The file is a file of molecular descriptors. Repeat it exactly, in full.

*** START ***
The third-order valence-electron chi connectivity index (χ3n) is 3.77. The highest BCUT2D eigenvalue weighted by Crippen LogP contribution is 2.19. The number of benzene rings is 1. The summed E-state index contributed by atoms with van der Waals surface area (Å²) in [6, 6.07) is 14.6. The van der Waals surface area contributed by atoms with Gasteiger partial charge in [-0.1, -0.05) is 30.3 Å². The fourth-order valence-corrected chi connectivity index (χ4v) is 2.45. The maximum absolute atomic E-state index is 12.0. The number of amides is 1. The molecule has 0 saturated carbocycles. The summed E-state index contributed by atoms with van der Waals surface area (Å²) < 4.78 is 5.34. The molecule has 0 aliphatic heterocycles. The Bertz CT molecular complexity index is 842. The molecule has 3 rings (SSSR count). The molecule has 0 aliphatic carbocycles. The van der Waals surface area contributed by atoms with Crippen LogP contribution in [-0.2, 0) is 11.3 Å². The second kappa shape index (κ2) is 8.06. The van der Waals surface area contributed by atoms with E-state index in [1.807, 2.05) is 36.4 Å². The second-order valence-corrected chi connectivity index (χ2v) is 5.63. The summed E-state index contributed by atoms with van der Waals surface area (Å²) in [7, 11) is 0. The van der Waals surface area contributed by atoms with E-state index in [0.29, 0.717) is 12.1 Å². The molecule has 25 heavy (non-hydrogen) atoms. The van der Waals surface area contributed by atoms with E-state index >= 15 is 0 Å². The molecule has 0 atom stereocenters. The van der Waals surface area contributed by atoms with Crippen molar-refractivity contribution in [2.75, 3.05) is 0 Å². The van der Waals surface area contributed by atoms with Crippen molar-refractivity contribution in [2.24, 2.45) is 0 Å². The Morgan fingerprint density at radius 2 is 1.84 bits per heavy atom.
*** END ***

The third-order valence-electron chi connectivity index (χ3n) is 3.77. The highest BCUT2D eigenvalue weighted by Crippen LogP contribution is 2.19. The number of benzene rings is 1. The summed E-state index contributed by atoms with van der Waals surface area (Å²) in [6, 6.07) is 14.6. The van der Waals surface area contributed by atoms with Gasteiger partial charge in [-0.1, -0.05) is 30.3 Å². The fourth-order valence-corrected chi connectivity index (χ4v) is 2.45. The maximum absolute atomic E-state index is 12.0. The number of amides is 1. The molecule has 0 saturated carbocycles. The summed E-state index contributed by atoms with van der Waals surface area (Å²) < 4.78 is 5.34. The molecule has 0 aliphatic heterocycles. The Bertz CT molecular complexity index is 842. The molecule has 3 rings (SSSR count). The molecule has 0 aliphatic carbocycles. The van der Waals surface area contributed by atoms with Crippen LogP contribution in [-0.2, 0) is 11.3 Å². The second kappa shape index (κ2) is 8.06. The van der Waals surface area contributed by atoms with E-state index in [1.807, 2.05) is 36.4 Å². The second-order valence-corrected chi connectivity index (χ2v) is 5.63. The summed E-state index contributed by atoms with van der Waals surface area (Å²) in [7, 11) is 0. The van der Waals surface area contributed by atoms with E-state index in [0.29, 0.717) is 12.1 Å². The molecule has 25 heavy (non-hydrogen) atoms. The van der Waals surface area contributed by atoms with E-state index >= 15 is 0 Å². The molecule has 0 atom stereocenters. The van der Waals surface area contributed by atoms with Crippen molar-refractivity contribution in [2.75, 3.05) is 0 Å². The van der Waals surface area contributed by atoms with Crippen molar-refractivity contribution in [2.24, 2.45) is 0 Å². The Morgan fingerprint density at radius 2 is 1.84 bits per heavy atom.